Sunday, November 27, 2005

What is Beauty?

The third person I saw in China reading a novel for pleasure was a young woman on the train from Haerbin to Jiamusi. She sat at the window across the aisle from me, facing backwards, intently digesting the pages of a paperback in between naps beneath her blue and orange plaid jacket. Black leather pants clung snugly to her shapely legs and her long, black hair fell over her pink turtleneck in a soft wave. Wire-frame glasses on her petite, blemish-free face completed the image.

We exchanged no words, nor even simultaneous glances, during the 4-1/2 non-stop ride.

Ron noticed me writing about her and made inquiry.

"I think she's cute!" I said, a little embarassed.

"Yes, she is kind of cute, isn't she?" Ron said musingly. "She has that librarian look going for her."

"I think she looks very academic."

Outside the windows that she never looked out, there flashed by a brown, snow-flecked landscape of fields and small towns, enclosed ever more tightly by rolling mountains of rock cliffs and bare trees, cut through by an ice-encrusted river of rocks and rapids. Change the faces on either side of the glass, and the train could just as easily have been Amtrak's Capital and the river the Potomac, with Harpers Ferry, West Virginia just around the next bend.

"This reminds me of home," I said aloud to no one in particular. "Can there be a stronger calling?"


The stomach aches that I had been having off and on for the past two days had increased to an almost crippling pain when we stepped onto the platform at Jiamusi. It was all I could do to help Ron wrest our mountains of bags up to the 2nd floor waiting room, where I collapsed in a heap into one of the plastic chairs.

"We've found the sitting down area," I said to Ron. "Do you suppose they have a lying down area?"

"I'll ask."

A uniformed station attendant led me back down the stairs, out the door, into an adjacent door and down many more stairs. At the bottom, four middle-aged women waited on me behind a long table. They giggled and exchanged excited, smiling glances with one another at the sight
of me. I explained that I had a stomach ache and just wanted a place to lie down for an hour before my train. The woman most directly waiting on me had already began filling out a piece of paper, but at the words "stomach ache" (mei teng), the woman beside her learned over and began gingerly rubbing the first woman's stomach and looking at her with a pitiful expression. The first woman shooed her away, but she started it again. I was feeling so bad that I wished they would just cut it out and get me to a bed, but when the first woman picked up the scissors to ward off her aggresser, I had to chuckle.

I dozed briefly during my hour's rest and returned to the waiting room feeling a little better. Our train was announced and, despite the station staff's efforts to get us on board early, we were joined by the usual hordes clambering, crowding and pushing their way down the stairs, out the doors, onto the platform and into the train.

When my grandfather was in the Navy during World War II, he came home on leave from Cincinnati one time on a slow, local passenger train. He likes to say that "it stopped at every house, and where there were two houses, it stopped twice." We found ourselves on just such a train.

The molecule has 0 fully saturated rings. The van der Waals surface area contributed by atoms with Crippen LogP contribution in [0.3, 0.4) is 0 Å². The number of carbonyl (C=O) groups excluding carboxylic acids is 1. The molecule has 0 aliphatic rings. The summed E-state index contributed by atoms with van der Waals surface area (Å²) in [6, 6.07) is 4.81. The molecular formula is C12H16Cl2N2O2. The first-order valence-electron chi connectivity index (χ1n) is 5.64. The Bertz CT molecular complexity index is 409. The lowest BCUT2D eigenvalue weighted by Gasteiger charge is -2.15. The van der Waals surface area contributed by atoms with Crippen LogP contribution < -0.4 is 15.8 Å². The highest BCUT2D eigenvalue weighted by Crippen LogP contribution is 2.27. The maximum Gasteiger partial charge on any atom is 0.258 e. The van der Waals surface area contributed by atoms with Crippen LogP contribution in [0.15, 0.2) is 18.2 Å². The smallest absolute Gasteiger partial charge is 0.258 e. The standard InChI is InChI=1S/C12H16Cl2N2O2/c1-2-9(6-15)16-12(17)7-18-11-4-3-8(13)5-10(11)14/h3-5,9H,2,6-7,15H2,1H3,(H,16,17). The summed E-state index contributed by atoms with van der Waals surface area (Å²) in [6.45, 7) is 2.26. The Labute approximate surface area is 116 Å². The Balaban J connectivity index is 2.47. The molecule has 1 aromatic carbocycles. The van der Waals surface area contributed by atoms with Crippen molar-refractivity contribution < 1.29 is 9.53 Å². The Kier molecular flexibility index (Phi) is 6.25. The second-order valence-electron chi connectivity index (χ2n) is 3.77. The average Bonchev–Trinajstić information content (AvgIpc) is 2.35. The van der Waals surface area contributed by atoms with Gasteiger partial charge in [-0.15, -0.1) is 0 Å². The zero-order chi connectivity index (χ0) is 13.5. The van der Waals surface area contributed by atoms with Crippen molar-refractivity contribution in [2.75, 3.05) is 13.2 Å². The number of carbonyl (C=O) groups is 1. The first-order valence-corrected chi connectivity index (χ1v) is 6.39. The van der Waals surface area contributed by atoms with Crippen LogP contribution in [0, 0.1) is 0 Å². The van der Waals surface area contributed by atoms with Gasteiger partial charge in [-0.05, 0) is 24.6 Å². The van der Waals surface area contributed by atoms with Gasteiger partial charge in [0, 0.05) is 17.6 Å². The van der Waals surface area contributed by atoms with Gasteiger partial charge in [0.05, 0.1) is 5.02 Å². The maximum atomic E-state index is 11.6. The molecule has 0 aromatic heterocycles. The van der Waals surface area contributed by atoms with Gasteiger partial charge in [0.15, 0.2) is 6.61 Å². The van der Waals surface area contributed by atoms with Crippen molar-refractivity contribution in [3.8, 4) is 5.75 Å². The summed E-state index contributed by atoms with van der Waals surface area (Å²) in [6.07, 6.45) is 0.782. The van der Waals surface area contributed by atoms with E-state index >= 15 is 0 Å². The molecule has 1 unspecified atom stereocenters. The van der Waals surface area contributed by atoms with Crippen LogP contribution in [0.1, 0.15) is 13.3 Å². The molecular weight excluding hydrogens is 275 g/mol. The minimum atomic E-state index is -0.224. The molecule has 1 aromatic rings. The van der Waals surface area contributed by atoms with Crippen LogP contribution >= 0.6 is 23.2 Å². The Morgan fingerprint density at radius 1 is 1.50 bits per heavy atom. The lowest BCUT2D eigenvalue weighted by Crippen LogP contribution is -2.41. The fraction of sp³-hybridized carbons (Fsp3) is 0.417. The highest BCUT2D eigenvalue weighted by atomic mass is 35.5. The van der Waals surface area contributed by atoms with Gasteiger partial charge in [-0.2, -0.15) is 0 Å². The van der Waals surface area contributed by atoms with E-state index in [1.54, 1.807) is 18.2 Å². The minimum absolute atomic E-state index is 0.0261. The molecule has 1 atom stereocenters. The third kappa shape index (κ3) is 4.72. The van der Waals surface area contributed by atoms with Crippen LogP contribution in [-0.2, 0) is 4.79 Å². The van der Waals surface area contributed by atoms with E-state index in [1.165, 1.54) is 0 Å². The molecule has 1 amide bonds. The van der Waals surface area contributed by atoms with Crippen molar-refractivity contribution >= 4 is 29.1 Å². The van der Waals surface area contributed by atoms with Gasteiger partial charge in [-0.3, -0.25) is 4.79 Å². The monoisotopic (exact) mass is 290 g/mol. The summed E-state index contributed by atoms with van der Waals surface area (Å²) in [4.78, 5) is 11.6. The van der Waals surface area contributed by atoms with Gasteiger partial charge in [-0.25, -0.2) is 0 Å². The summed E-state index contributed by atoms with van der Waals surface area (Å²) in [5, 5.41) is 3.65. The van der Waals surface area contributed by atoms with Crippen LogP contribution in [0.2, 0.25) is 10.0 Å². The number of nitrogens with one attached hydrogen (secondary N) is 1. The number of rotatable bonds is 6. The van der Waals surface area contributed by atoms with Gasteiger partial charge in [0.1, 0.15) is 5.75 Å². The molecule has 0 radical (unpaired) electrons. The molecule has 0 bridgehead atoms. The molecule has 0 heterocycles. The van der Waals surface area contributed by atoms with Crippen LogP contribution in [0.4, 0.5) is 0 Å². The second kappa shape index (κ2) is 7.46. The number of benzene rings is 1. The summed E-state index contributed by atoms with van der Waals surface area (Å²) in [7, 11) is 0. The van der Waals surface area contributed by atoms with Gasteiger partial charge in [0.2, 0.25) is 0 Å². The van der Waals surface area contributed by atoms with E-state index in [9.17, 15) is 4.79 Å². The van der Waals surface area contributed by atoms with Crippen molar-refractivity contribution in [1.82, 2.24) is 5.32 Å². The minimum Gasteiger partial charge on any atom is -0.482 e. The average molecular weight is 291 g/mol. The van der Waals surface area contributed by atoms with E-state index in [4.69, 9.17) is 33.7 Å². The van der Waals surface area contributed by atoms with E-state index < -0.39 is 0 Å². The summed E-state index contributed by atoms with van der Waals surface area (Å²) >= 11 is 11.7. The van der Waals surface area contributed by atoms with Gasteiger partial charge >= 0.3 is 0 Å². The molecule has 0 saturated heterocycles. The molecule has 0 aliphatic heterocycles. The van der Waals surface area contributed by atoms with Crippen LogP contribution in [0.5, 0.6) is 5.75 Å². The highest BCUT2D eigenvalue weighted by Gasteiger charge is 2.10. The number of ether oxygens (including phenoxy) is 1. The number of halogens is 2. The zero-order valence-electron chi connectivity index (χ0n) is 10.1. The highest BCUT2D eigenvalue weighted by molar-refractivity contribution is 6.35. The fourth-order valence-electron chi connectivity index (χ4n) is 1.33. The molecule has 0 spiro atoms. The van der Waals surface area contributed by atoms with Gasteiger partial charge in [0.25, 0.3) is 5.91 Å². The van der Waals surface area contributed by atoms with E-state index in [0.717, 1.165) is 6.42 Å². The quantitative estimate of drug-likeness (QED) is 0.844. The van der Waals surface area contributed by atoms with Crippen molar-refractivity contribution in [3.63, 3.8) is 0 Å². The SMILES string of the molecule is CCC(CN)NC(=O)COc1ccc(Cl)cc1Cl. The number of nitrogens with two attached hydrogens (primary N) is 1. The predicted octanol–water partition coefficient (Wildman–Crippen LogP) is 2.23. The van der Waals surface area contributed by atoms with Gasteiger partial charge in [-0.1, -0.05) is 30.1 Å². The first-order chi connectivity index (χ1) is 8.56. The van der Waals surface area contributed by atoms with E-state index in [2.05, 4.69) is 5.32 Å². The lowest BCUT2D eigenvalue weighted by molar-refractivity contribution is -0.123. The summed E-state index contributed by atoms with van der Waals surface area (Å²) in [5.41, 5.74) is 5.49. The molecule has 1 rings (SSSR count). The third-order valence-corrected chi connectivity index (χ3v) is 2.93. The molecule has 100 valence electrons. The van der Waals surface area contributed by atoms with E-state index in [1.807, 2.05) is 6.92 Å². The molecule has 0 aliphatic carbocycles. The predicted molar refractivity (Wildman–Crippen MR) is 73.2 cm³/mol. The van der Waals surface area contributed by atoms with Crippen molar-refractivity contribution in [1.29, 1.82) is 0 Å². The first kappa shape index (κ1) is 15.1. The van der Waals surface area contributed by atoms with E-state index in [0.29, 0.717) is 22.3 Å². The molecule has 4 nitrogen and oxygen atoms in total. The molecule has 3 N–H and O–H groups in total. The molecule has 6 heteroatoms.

It was an old, dirty, slow one, made up of ancient, decrepit, green YZ22 hard-seat coaches. Chinese hard-seat class has advertised space for 118 people per car with each row being five seats wide, three on one side of the aisle and two on the other. The YZ22s are some of the oldest cars in service, among the worst for the wear and most lacking in comfort. The seats are simple, straight-backed benches with opposite rows facing each other about a small table cantilevered out from the wall. The benches opposite each other share a common back and offer only modest padding.

Ron and I squeezed onto one of the 3-seat benches along with a woman already sitting in the aisle seat. A middle-aged man and an older man sat on the bench across from us. The space between them was filled by a young woman in a purple hat and purple coat just before the train
lurched out of the station.

She turned her round face of big features to Ron and me, and said, in perfect English, "Are you busy?"

"Not at all," Ron answered.

"Good!" she remarked, settling in. "This trip is boring and I want to practice my English." This said as if she had been rehearsing it all week. Her accent was distinctly British, and it sounded very strange coming from an Asian face.

Her name was Sylvia and she was also on her way to Huanan, where she taught English lessons to elementary and middle school students on the weekends. She used the money to help pay for her studies at Jiamusi University, where she was in her third year of an English Language

"May I ask you a question, Sylvia?" Ron entreated. "How much do you make?"

"Everyone asks me that!"

"Yes, and everyone asks me how much do I make at my job in the U.S., how much does my camera cost, how much do my flashes cost, how much does my wife make." Ron retorted.

"Yes, I know, I know. I understand. I make 15 yuan per hour, and I know what you are going to say next."

"It's too small!" Ron said.